Tech

Erik Gibbs

Wal-Mart eyes crypto-powered electrical grid with new patent

Last December, retail giant Wal-Mart applied for a patent with the U.S. Patent and Trademark Office (USPTO) that covers an on-demand electrical grid powered by cryptocurrency. That patent has now been approved, according to a publication on the USPTO website.

The patent, which is designed to help entities make better use of individual electrical devices, details how residential dwellings and multisite organizations would be able to utilize the blockchain or another distributed ledger technology to create a network of energy-consuming devices. Each device would then be assigned a certain amount of cryptocurrency that would be used to purchase energy from the local utility company over the course of an established billing cycle.

“Currently, energy providers deliver energy to locations that inefficiently use the energy, which leads to increased energy costs for consumers,” explains the patent. “The increased costs result from various appliances and devices that consume energy at higher levels than the appliance or device may actually need to function or perform certain tasks. Smart appliances and devices are now available to consumers that can operate more energy efficiently, but still consume more energy than needed or economically practical.”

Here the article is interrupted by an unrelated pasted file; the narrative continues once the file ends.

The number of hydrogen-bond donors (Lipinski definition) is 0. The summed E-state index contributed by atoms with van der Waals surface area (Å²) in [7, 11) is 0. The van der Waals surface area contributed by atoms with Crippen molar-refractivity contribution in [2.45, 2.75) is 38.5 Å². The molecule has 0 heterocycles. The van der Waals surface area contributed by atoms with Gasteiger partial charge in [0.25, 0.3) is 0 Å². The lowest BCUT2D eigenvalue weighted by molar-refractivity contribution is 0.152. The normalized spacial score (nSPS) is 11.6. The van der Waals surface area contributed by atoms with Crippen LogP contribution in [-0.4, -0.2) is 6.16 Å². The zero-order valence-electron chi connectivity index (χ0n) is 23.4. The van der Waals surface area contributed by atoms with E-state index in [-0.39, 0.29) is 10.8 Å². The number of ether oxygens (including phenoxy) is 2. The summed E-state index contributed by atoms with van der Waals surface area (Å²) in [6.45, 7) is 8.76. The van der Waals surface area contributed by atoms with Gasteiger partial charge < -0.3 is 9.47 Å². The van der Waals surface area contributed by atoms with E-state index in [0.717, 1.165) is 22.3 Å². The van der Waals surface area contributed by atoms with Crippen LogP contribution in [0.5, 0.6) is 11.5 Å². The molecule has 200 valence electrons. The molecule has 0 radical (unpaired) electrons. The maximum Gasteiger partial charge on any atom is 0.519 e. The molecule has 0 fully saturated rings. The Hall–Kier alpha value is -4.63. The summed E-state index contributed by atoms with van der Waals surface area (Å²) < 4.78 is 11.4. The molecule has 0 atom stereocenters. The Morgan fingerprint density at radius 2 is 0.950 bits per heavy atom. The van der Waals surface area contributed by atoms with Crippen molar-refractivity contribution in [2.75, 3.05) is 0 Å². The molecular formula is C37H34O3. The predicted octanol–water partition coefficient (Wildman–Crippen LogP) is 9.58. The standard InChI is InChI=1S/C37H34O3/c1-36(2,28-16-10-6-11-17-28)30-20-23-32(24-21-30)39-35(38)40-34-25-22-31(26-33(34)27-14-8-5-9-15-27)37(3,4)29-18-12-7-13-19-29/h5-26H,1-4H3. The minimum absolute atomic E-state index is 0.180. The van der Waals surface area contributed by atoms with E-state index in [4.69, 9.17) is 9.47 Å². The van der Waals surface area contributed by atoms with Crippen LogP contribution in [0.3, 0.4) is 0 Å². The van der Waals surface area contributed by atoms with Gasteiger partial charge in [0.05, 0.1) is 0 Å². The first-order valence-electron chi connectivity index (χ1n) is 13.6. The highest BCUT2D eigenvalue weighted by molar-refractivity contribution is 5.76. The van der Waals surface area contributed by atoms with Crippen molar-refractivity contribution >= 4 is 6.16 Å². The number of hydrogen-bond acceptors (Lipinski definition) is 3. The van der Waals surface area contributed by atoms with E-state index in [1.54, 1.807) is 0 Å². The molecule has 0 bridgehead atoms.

Conversely, if a network consumes less than the allotted energy, the surplus could be shared to another network. For example, if a network runs the air conditioning of a company’s store but doesn’t use its allotment, it would be able to share the surplus with another, similar network at another store owned by the same company. Additionally, the patent outlines the ability of the network to be programmed to sell the surplus or carry it over into the following billing cycle.

In the event a device on the network spends more than the allocated amount, the network includes the capability for other devices to share their funds with that device. This allows the device to continue operating during the billing cycle. The transaction would be stored on the distributed ledger so the device’s owner can monitor the energy usage.

While the idea is certainly a novel approach to the use of cryptocurrency, Wal-Mart isn’t the first company to consider the use of the technology to increase electrical grid efficiency. In Australia, Power Ledger is in the process of constructing a platform that will allow user to buy and sell solar power in real-time. The project was launched in late 2017 and is expected to run for two years as Power Ledger tests the productivity.

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